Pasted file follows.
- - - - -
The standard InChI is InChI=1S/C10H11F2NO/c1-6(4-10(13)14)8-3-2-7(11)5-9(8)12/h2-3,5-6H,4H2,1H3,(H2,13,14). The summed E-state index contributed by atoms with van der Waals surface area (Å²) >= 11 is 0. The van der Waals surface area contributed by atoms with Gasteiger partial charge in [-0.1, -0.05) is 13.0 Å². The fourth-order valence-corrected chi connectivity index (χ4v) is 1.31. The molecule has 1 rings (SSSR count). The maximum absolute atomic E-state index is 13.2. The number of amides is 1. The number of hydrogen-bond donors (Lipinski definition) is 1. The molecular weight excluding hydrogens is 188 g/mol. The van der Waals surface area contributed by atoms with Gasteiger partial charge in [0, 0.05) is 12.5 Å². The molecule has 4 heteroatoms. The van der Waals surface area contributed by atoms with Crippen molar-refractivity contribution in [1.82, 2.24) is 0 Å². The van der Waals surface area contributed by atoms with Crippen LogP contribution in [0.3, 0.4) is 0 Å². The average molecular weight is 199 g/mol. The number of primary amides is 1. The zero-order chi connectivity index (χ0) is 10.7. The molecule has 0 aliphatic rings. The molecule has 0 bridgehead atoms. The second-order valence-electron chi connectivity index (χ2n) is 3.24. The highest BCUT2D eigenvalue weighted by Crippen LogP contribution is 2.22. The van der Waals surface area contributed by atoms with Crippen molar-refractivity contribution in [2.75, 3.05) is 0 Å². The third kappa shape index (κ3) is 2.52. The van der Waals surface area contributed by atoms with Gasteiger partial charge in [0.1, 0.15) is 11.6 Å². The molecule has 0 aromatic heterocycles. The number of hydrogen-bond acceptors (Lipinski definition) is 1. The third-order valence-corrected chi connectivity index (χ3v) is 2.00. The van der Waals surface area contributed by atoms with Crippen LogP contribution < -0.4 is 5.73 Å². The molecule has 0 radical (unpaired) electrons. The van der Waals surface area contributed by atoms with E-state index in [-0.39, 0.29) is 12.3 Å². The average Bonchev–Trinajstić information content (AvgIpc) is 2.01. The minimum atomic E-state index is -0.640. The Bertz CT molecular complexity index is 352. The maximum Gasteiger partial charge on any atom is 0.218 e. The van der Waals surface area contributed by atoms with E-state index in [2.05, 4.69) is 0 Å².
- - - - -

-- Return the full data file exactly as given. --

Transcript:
The standard InChI is InChI=1S/C10H11F2NO/c1-6(4-10(13)14)8-3-2-7(11)5-9(8)12/h2-3,5-6H,4H2,1H3,(H2,13,14). The summed E-state index contributed by atoms with van der Waals surface area (Å²) >= 11 is 0. The van der Waals surface area contributed by atoms with Gasteiger partial charge in [-0.1, -0.05) is 13.0 Å². The fourth-order valence-corrected chi connectivity index (χ4v) is 1.31. The molecule has 1 rings (SSSR count). The maximum absolute atomic E-state index is 13.2. The number of amides is 1. The number of hydrogen-bond donors (Lipinski definition) is 1. The molecular weight excluding hydrogens is 188 g/mol. The van der Waals surface area contributed by atoms with Gasteiger partial charge in [0, 0.05) is 12.5 Å². The molecule has 4 heteroatoms. The van der Waals surface area contributed by atoms with Crippen molar-refractivity contribution in [1.82, 2.24) is 0 Å². The van der Waals surface area contributed by atoms with Crippen LogP contribution in [0.3, 0.4) is 0 Å². The average molecular weight is 199 g/mol. The number of primary amides is 1. The zero-order chi connectivity index (χ0) is 10.7. The molecule has 0 aliphatic rings. The molecule has 0 bridgehead atoms. The second-order valence-electron chi connectivity index (χ2n) is 3.24. The highest BCUT2D eigenvalue weighted by Crippen LogP contribution is 2.22. The van der Waals surface area contributed by atoms with Crippen molar-refractivity contribution in [2.75, 3.05) is 0 Å². The third kappa shape index (κ3) is 2.52. The van der Waals surface area contributed by atoms with Gasteiger partial charge in [0.1, 0.15) is 11.6 Å². The molecule has 0 aromatic heterocycles. The number of hydrogen-bond acceptors (Lipinski definition) is 1. The third-order valence-corrected chi connectivity index (χ3v) is 2.00. The van der Waals surface area contributed by atoms with Crippen LogP contribution < -0.4 is 5.73 Å². The molecule has 0 radical (unpaired) electrons. The van der Waals surface area contributed by atoms with E-state index in [-0.39, 0.29) is 12.3 Å². The average Bonchev–Trinajstić information content (AvgIpc) is 2.01. The minimum atomic E-state index is -0.640. The Bertz CT molecular complexity index is 352. The maximum Gasteiger partial charge on any atom is 0.218 e. The van der Waals surface area contributed by atoms with E-state index in [2.05, 4.69) is 0 Å².